The Glass Menagerie: The Theme Of A Play And Its Actuality Today
The Glass Menagerie by Tennessee Williams is an American classic that keeps the audience engaged in the story with its dramatic portrayal of family relationships, the dream of escape, and the way people come to terms with abandonment. As the first memory play The Glass Menagerie shaped theatre history and has inspired many playwrights with its message and unique writing style. This coming of age play has carved its way into the hearts of many and remains just as relevant today.
Tennessee Williams, born Thomas Lanier Williams III, was born on March 26, 1911 in Columbus, Mississippi. His life growing up greatly influenced his writing, from his family relationships to each place he lived. He grew up almost solely raised by his mother, as his father was a salesperson who preferred his work to raising his family. He described his birthplace in Mississippi as pleasant, happy, and carefree but that soon changed after his family packed up and moved to St. Louis, Missouri. Not used to urban life, Williams became introverted, choosing to stay in rather than go play outside, and this is when he first started writing (Biography.com).
The Glass Menagerie is noted as Williams most auto biological work, mirroring his life in multiple ways. The narrator of the story is based on himself, even named Tom after Williams birth name. Much like Williams, Tom loves literature, poetry, and daydreams of escaping his life but is grounded by his mother, sister, and his warehouse job the very things that he dreams of escaping. There isn’t a father figure in The Glass Menagerie, just like there wasn’t for most of William’s life. Rather there is a matriarch with Amanda raising her children by herself. Amanda is modeled after Williams own mother, Edwina. She is vivacious, and headstrong, but also a faded Southern belle trapped in the past. One of William’s sisters is also represented in the play. Laura is written after William’s older sister, Rose, who suffered from a mental illness that isolated her from the outside world and rather chose to surround herself with glass ornaments. Williams also took inspiration from his surroundings growing up for his stories, placing the play in an apartment in St. Louis, much like the one that he lived in when his family moved to St. Louis (Puchko).
On December 26th, 1944, The Glass Menagerie premiered at the Civic Theatre in Chicago, Illinois. Not only was this the premiere of the play but also Tennessee Williams as a playwright. Uncertainty was in the air following the plays pre-production, but that was dissipated after the debut night. Critics raved over the show, with overly positive reviews and the audience loved the show. After 10 weeks in Chicago, The Glass Menagerie was moved to New York where it opened on Broadway at the Playhouse Theatre on March 31st, 1945 with the entirety of the original cast. There it was also received incredibly well, with reviews such as “Hardly anything happens in it and it is as quiet as quiet can be—yet, when one leaves the Playhouse and meets reality on the 48th St. sidewalk, one realizes that some kind of hypnotism has been at work (The New York Daily News).” After its total run of 563 performances at the Playhouse Theatre, the show came to a close.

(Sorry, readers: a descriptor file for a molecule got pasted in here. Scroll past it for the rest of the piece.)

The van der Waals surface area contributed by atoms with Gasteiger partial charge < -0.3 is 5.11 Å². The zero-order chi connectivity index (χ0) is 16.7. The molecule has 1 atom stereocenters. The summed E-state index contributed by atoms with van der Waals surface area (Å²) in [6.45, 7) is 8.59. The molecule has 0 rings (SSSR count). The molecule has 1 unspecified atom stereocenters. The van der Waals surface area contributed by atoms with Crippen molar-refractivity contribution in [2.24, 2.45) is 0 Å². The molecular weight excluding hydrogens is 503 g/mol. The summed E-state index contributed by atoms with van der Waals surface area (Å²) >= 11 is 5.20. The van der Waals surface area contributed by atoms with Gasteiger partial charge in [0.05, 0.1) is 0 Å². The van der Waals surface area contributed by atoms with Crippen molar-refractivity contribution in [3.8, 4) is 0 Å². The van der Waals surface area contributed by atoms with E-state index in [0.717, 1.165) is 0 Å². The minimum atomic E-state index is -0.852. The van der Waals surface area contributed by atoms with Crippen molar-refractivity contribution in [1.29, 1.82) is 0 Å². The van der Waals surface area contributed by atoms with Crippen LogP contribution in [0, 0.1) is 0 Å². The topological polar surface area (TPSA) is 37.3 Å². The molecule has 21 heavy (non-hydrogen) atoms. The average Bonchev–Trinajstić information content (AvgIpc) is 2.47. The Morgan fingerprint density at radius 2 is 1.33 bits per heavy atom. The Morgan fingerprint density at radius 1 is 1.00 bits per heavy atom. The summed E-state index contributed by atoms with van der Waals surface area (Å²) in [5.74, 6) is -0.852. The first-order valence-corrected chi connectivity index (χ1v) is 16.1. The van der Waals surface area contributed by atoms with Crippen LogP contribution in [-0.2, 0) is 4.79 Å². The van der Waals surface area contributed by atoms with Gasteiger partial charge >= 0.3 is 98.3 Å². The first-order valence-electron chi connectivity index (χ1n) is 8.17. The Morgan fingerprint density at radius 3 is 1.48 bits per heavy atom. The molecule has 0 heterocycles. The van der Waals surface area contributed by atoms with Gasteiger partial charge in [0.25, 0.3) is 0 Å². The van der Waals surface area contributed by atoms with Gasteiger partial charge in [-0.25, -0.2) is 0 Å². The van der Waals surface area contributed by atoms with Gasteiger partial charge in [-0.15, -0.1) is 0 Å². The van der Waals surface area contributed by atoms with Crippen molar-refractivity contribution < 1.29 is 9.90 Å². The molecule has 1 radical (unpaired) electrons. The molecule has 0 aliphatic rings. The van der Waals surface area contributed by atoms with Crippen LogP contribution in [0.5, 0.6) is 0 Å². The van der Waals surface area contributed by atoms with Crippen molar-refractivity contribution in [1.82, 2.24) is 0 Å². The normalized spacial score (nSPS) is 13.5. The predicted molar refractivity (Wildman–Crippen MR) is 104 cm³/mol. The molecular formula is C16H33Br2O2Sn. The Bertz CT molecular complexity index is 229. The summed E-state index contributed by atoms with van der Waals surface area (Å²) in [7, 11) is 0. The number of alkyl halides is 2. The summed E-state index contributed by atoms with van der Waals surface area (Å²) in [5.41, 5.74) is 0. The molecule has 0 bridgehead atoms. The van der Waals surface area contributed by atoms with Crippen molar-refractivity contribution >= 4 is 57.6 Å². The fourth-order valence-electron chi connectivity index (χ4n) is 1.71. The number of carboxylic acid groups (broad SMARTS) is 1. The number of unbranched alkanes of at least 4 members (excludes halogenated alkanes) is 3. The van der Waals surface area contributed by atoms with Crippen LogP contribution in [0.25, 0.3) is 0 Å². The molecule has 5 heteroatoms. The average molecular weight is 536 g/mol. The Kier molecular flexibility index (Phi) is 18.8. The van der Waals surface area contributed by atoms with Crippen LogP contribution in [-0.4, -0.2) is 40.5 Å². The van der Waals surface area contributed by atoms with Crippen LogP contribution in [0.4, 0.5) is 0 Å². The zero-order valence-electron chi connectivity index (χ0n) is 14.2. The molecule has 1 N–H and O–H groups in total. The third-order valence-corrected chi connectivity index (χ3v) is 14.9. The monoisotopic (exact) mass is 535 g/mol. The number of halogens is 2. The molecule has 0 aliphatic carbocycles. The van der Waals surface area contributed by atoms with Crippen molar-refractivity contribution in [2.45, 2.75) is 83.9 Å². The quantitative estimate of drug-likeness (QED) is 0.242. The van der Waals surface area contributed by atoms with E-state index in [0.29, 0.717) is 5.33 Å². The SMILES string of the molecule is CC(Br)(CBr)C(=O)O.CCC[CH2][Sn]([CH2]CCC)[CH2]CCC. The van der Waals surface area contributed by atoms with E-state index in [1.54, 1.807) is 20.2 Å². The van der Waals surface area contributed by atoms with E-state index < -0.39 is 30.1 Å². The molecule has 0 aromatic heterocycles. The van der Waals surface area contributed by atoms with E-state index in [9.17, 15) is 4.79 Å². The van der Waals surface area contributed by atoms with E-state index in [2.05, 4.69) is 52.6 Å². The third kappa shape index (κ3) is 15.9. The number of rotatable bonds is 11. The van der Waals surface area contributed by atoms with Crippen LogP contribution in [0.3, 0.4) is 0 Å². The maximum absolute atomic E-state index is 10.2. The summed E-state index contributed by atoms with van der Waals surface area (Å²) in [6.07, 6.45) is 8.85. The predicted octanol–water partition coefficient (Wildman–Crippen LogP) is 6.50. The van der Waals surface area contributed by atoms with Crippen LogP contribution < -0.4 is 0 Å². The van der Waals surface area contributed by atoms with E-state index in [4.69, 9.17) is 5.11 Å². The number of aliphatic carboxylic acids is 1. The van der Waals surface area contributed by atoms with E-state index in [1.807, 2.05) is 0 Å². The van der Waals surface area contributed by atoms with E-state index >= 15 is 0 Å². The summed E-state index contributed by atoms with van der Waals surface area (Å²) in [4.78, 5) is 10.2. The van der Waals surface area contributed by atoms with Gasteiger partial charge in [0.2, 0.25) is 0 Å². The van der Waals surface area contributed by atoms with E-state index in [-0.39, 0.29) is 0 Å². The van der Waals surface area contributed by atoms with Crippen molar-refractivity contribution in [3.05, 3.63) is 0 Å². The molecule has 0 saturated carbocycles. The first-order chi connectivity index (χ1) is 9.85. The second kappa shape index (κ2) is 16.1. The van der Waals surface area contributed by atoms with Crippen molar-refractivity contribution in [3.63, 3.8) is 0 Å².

The play has been revived numerous times with the latest revival opening on March 9th, 2017 at the Belasco theatre. The show was not received well and closed on March 21st, 2017 after only 85 performances. This is very unusual as the actress playing Amanda, Sally Field, was in the running for the Tony award Best Performance by an Actress in a Leading Role in a Play and it is uncommon for a show with a Tony nominee to close before the awards ceremony. Its scheduled close was for July 2nd, 2017 but with ticket sales were too low to keep the show running the fully prepared length. Sally Field did not win the Tony either, with it going to Laurie Metcalf for her role as Nora in A Doll’s House, Part II (Chow, Paulson).
The explicit theme in The Glass Menagerie would be how living in a dream world is harmful and the difficulty in accepting reality. Every one of the Wingfields is living in their own fantasy world, and they clash with each other in some form during the play. Laura’s form of escape comes from her glass menagerie, choosing to surround herself with objects like herself. The glass animals are fragile but also beautiful, just like how Laura is. Toms dreams are the most grounded in reality comparatively, being able to cope with the real world but dreaming of escaping his life and his warehouse job. Tom dreams of adventure make it to where he turns to literature, movies and alcohol to have even a sliver of the adventure he dreams of. Tom even slips some money that he is supposed to pay the electric bill to pay his dues for the Merchant Marines. Amanda’s dreams are the most complicated compared to her children as they are tied to her past and the real-world values that she holds from adolescence. This way of living is chaining her down, as these values are what blocks her from seeing the truth in her life, and how she is no longer the Southern belle that she was growing up, that Laura is unusual, and that in a lot of ways Tom is too much like his father. These dreams also get in the way of her realising that she is partially responsible for their sorrows that her children are going through, and that she can not put all the blame on their absent father. Her coping mechanism is meager compared to her children as her dreams are not imaginatory escape but rather a distortion of her reality. The implicit theme stems from the unreliability of memory, from the lack of realism, to its on the nose symbolism. With Tom being the narrator and his memory, this is all how he recalls these events taking place, but no one’s memory is one hundred percent the truth, so as soon as Tom says that its a memory play we know that he’s an unreliable character. Tom isn’t the only character chained to their memories though. His mother Amanda refuses to move on from her past, consistently bringing up her experiences growing up and expecting for her life to be as it was back then.